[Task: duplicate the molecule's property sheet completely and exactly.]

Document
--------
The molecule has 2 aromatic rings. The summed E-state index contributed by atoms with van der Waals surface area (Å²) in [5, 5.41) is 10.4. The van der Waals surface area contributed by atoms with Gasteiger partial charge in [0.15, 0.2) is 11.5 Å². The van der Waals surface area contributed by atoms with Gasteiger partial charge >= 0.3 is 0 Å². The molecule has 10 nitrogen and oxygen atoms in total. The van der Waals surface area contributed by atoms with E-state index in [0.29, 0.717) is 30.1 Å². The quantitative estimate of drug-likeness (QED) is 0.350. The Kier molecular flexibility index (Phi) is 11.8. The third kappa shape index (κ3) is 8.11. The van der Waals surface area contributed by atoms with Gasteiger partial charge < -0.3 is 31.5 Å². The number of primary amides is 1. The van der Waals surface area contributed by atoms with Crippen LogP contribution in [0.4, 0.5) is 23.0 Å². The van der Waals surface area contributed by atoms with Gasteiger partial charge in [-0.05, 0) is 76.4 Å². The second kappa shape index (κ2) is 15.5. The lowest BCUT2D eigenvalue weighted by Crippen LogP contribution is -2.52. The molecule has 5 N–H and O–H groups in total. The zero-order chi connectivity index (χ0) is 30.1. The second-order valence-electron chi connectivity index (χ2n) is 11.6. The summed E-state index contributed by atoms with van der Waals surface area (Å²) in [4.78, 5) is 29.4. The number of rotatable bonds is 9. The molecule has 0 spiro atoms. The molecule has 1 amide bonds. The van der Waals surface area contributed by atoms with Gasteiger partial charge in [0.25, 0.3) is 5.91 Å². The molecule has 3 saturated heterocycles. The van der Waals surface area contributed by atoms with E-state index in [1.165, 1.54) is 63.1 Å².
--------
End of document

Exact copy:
The molecule has 2 aromatic rings. The summed E-state index contributed by atoms with van der Waals surface area (Å²) in [5, 5.41) is 10.4. The van der Waals surface area contributed by atoms with Gasteiger partial charge in [0.15, 0.2) is 11.5 Å². The van der Waals surface area contributed by atoms with Gasteiger partial charge >= 0.3 is 0 Å². The molecule has 10 nitrogen and oxygen atoms in total. The van der Waals surface area contributed by atoms with E-state index in [0.29, 0.717) is 30.1 Å². The quantitative estimate of drug-likeness (QED) is 0.350. The Kier molecular flexibility index (Phi) is 11.8. The third kappa shape index (κ3) is 8.11. The van der Waals surface area contributed by atoms with Gasteiger partial charge < -0.3 is 31.5 Å². The number of primary amides is 1. The van der Waals surface area contributed by atoms with Crippen LogP contribution in [0.4, 0.5) is 23.0 Å². The van der Waals surface area contributed by atoms with Gasteiger partial charge in [-0.05, 0) is 76.4 Å². The second kappa shape index (κ2) is 15.5. The lowest BCUT2D eigenvalue weighted by Crippen LogP contribution is -2.52. The molecule has 5 N–H and O–H groups in total. The zero-order chi connectivity index (χ0) is 30.1. The second-order valence-electron chi connectivity index (χ2n) is 11.6. The summed E-state index contributed by atoms with van der Waals surface area (Å²) in [4.78, 5) is 29.4. The number of rotatable bonds is 9. The molecule has 0 spiro atoms. The molecule has 1 amide bonds. The van der Waals surface area contributed by atoms with Gasteiger partial charge in [0.25, 0.3) is 5.91 Å². The molecule has 3 saturated heterocycles. The van der Waals surface area contributed by atoms with E-state index in [1.165, 1.54) is 63.1 Å².